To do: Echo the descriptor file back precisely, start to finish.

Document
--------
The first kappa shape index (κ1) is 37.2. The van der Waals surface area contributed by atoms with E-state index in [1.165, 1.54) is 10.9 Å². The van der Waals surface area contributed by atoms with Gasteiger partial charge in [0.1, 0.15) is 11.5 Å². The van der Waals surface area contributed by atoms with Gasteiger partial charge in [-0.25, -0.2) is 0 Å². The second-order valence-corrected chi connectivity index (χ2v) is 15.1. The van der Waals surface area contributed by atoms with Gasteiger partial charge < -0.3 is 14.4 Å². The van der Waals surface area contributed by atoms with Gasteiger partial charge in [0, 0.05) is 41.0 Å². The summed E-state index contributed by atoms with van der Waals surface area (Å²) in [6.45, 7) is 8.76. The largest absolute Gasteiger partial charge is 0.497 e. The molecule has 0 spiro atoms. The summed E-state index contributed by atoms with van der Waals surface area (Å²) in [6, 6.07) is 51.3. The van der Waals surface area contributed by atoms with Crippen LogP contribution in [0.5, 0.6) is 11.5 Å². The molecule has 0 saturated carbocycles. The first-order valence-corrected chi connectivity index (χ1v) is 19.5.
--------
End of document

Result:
The first kappa shape index (κ1) is 37.2. The van der Waals surface area contributed by atoms with E-state index in [1.165, 1.54) is 10.9 Å². The van der Waals surface area contributed by atoms with Gasteiger partial charge in [0.1, 0.15) is 11.5 Å². The van der Waals surface area contributed by atoms with Gasteiger partial charge in [-0.25, -0.2) is 0 Å². The second-order valence-corrected chi connectivity index (χ2v) is 15.1. The van der Waals surface area contributed by atoms with Gasteiger partial charge < -0.3 is 14.4 Å². The van der Waals surface area contributed by atoms with Gasteiger partial charge in [0, 0.05) is 41.0 Å². The summed E-state index contributed by atoms with van der Waals surface area (Å²) in [6.45, 7) is 8.76. The largest absolute Gasteiger partial charge is 0.497 e. The molecule has 0 spiro atoms. The summed E-state index contributed by atoms with van der Waals surface area (Å²) in [6, 6.07) is 51.3. The van der Waals surface area contributed by atoms with Crippen LogP contribution in [0.5, 0.6) is 11.5 Å². The molecule has 0 saturated carbocycles. The first-order valence-corrected chi connectivity index (χ1v) is 19.5.